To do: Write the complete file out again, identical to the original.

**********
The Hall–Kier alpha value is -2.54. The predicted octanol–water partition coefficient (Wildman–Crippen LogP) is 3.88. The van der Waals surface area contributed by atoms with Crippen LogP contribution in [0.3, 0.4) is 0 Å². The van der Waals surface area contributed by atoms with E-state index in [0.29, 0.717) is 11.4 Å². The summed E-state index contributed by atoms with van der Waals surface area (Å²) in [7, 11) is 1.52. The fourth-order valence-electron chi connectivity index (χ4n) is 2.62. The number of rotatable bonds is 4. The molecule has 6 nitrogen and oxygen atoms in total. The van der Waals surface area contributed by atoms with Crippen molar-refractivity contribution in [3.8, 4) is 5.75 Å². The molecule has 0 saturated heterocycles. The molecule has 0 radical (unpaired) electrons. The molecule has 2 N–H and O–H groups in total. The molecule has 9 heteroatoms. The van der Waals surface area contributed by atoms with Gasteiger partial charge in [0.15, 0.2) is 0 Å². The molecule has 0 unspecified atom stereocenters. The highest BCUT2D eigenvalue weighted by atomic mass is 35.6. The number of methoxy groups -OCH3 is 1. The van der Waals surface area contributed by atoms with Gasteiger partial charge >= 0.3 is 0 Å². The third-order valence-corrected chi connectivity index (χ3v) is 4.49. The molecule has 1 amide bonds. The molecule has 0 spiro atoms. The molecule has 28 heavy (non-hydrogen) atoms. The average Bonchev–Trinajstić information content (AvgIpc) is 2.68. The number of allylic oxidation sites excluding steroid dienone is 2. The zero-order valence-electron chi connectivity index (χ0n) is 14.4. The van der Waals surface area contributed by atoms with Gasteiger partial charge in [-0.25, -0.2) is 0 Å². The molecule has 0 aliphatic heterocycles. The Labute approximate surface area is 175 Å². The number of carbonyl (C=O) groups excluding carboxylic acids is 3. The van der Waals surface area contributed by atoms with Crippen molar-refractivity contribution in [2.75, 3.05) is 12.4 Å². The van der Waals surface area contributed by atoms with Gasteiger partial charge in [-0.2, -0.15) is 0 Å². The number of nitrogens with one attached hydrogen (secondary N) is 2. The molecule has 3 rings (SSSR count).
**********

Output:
The Hall–Kier alpha value is -2.54. The predicted octanol–water partition coefficient (Wildman–Crippen LogP) is 3.88. The van der Waals surface area contributed by atoms with Crippen LogP contribution in [0.3, 0.4) is 0 Å². The van der Waals surface area contributed by atoms with E-state index in [0.29, 0.717) is 11.4 Å². The summed E-state index contributed by atoms with van der Waals surface area (Å²) in [7, 11) is 1.52. The fourth-order valence-electron chi connectivity index (χ4n) is 2.62. The number of rotatable bonds is 4. The molecule has 6 nitrogen and oxygen atoms in total. The van der Waals surface area contributed by atoms with Crippen molar-refractivity contribution in [3.8, 4) is 5.75 Å². The molecule has 0 saturated heterocycles. The molecule has 0 radical (unpaired) electrons. The molecule has 2 N–H and O–H groups in total. The molecule has 9 heteroatoms. The van der Waals surface area contributed by atoms with Gasteiger partial charge in [0.15, 0.2) is 0 Å². The molecule has 0 unspecified atom stereocenters. The highest BCUT2D eigenvalue weighted by atomic mass is 35.6. The number of methoxy groups -OCH3 is 1. The van der Waals surface area contributed by atoms with Gasteiger partial charge >= 0.3 is 0 Å². The third-order valence-corrected chi connectivity index (χ3v) is 4.49. The molecule has 1 amide bonds. The molecule has 0 spiro atoms. The molecule has 28 heavy (non-hydrogen) atoms. The average Bonchev–Trinajstić information content (AvgIpc) is 2.68. The number of allylic oxidation sites excluding steroid dienone is 2. The zero-order valence-electron chi connectivity index (χ0n) is 14.4. The van der Waals surface area contributed by atoms with Gasteiger partial charge in [-0.25, -0.2) is 0 Å². The molecule has 0 aliphatic heterocycles. The Labute approximate surface area is 175 Å². The number of carbonyl (C=O) groups excluding carboxylic acids is 3. The van der Waals surface area contributed by atoms with Crippen molar-refractivity contribution in [2.75, 3.05) is 12.4 Å². The van der Waals surface area contributed by atoms with Gasteiger partial charge in [-0.2, -0.15) is 0 Å². The number of nitrogens with one attached hydrogen (secondary N) is 2. The molecule has 3 rings (SSSR count).